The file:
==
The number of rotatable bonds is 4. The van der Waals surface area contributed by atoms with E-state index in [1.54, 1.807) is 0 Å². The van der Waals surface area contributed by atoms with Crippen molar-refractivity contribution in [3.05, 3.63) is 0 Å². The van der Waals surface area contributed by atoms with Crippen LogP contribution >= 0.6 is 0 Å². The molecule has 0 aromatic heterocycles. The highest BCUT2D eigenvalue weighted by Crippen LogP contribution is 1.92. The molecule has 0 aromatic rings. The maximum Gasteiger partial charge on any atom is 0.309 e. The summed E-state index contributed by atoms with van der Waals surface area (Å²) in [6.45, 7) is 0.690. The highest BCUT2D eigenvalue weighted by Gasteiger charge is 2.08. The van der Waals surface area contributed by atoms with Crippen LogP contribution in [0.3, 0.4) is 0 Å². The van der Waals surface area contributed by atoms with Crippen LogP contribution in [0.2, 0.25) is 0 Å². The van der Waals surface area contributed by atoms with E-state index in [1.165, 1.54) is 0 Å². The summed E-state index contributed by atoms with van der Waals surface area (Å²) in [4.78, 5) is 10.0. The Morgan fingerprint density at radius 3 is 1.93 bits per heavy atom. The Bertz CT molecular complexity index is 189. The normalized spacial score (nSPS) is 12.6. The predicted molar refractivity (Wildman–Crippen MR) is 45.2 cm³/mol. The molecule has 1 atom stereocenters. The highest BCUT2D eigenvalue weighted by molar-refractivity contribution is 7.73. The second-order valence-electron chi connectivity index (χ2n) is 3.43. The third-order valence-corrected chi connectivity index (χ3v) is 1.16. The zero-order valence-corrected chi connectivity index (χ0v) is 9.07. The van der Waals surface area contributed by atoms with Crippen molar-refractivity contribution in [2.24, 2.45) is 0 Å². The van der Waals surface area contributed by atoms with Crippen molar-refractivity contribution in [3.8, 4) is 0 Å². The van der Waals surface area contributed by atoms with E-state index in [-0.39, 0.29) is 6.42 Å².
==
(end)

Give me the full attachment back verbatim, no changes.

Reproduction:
The number of rotatable bonds is 4. The van der Waals surface area contributed by atoms with E-state index in [1.54, 1.807) is 0 Å². The van der Waals surface area contributed by atoms with Crippen molar-refractivity contribution in [3.05, 3.63) is 0 Å². The van der Waals surface area contributed by atoms with Crippen LogP contribution >= 0.6 is 0 Å². The molecule has 0 aromatic heterocycles. The highest BCUT2D eigenvalue weighted by Crippen LogP contribution is 1.92. The molecule has 0 aromatic rings. The maximum Gasteiger partial charge on any atom is 0.309 e. The summed E-state index contributed by atoms with van der Waals surface area (Å²) in [6.45, 7) is 0.690. The highest BCUT2D eigenvalue weighted by Gasteiger charge is 2.08. The van der Waals surface area contributed by atoms with Crippen LogP contribution in [0.3, 0.4) is 0 Å². The van der Waals surface area contributed by atoms with Crippen LogP contribution in [0.2, 0.25) is 0 Å². The van der Waals surface area contributed by atoms with E-state index in [1.165, 1.54) is 0 Å². The summed E-state index contributed by atoms with van der Waals surface area (Å²) in [4.78, 5) is 10.0. The Morgan fingerprint density at radius 3 is 1.93 bits per heavy atom. The Bertz CT molecular complexity index is 189. The normalized spacial score (nSPS) is 12.6. The predicted molar refractivity (Wildman–Crippen MR) is 45.2 cm³/mol. The molecule has 1 atom stereocenters. The highest BCUT2D eigenvalue weighted by molar-refractivity contribution is 7.73. The second-order valence-electron chi connectivity index (χ2n) is 3.43. The third-order valence-corrected chi connectivity index (χ3v) is 1.16. The zero-order valence-corrected chi connectivity index (χ0v) is 9.07. The van der Waals surface area contributed by atoms with Crippen molar-refractivity contribution in [2.24, 2.45) is 0 Å². The van der Waals surface area contributed by atoms with Crippen molar-refractivity contribution in [3.8, 4) is 0 Å². The van der Waals surface area contributed by atoms with E-state index in [-0.39, 0.29) is 6.42 Å².